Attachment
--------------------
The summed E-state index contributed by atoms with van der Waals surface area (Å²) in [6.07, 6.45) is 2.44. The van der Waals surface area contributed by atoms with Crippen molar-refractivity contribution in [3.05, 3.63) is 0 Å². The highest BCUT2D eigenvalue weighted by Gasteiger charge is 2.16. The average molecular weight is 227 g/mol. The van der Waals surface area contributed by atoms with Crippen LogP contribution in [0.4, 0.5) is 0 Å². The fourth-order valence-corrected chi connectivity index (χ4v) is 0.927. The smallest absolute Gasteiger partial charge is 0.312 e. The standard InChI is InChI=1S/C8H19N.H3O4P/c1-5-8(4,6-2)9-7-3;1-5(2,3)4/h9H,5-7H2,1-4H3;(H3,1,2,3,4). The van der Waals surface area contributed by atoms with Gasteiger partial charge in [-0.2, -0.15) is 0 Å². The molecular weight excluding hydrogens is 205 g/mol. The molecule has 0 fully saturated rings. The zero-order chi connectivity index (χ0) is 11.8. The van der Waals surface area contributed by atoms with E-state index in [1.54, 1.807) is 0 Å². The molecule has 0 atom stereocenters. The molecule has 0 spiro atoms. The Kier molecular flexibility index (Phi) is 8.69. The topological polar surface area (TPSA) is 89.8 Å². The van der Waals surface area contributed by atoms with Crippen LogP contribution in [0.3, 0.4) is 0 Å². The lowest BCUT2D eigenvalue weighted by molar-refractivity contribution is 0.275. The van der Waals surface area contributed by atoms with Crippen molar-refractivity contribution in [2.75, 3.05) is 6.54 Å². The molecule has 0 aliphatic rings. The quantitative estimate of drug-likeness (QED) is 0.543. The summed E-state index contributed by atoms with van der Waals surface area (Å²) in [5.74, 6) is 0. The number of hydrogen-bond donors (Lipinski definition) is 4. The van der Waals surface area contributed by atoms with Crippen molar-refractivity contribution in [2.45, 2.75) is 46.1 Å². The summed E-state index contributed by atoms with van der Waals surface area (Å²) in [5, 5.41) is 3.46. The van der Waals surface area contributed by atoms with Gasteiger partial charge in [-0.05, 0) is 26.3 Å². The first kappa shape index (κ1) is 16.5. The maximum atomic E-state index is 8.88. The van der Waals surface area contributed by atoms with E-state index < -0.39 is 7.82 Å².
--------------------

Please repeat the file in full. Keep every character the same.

The summed E-state index contributed by atoms with van der Waals surface area (Å²) in [6.07, 6.45) is 2.44. The van der Waals surface area contributed by atoms with Crippen molar-refractivity contribution in [3.05, 3.63) is 0 Å². The highest BCUT2D eigenvalue weighted by Gasteiger charge is 2.16. The average molecular weight is 227 g/mol. The van der Waals surface area contributed by atoms with Crippen LogP contribution in [0.4, 0.5) is 0 Å². The fourth-order valence-corrected chi connectivity index (χ4v) is 0.927. The smallest absolute Gasteiger partial charge is 0.312 e. The standard InChI is InChI=1S/C8H19N.H3O4P/c1-5-8(4,6-2)9-7-3;1-5(2,3)4/h9H,5-7H2,1-4H3;(H3,1,2,3,4). The van der Waals surface area contributed by atoms with Gasteiger partial charge in [-0.2, -0.15) is 0 Å². The molecular weight excluding hydrogens is 205 g/mol. The molecule has 0 fully saturated rings. The zero-order chi connectivity index (χ0) is 11.8. The van der Waals surface area contributed by atoms with E-state index in [1.54, 1.807) is 0 Å². The molecule has 0 atom stereocenters. The molecule has 0 spiro atoms. The Kier molecular flexibility index (Phi) is 8.69. The topological polar surface area (TPSA) is 89.8 Å². The van der Waals surface area contributed by atoms with Crippen LogP contribution in [0.3, 0.4) is 0 Å². The lowest BCUT2D eigenvalue weighted by molar-refractivity contribution is 0.275. The van der Waals surface area contributed by atoms with Crippen molar-refractivity contribution in [2.75, 3.05) is 6.54 Å². The molecule has 0 aliphatic rings. The quantitative estimate of drug-likeness (QED) is 0.543. The summed E-state index contributed by atoms with van der Waals surface area (Å²) in [5.74, 6) is 0. The number of hydrogen-bond donors (Lipinski definition) is 4. The van der Waals surface area contributed by atoms with Crippen molar-refractivity contribution in [2.45, 2.75) is 46.1 Å². The summed E-state index contributed by atoms with van der Waals surface area (Å²) in [5, 5.41) is 3.46. The van der Waals surface area contributed by atoms with Gasteiger partial charge in [-0.05, 0) is 26.3 Å². The first kappa shape index (κ1) is 16.5. The maximum atomic E-state index is 8.88. The van der Waals surface area contributed by atoms with E-state index < -0.39 is 7.82 Å².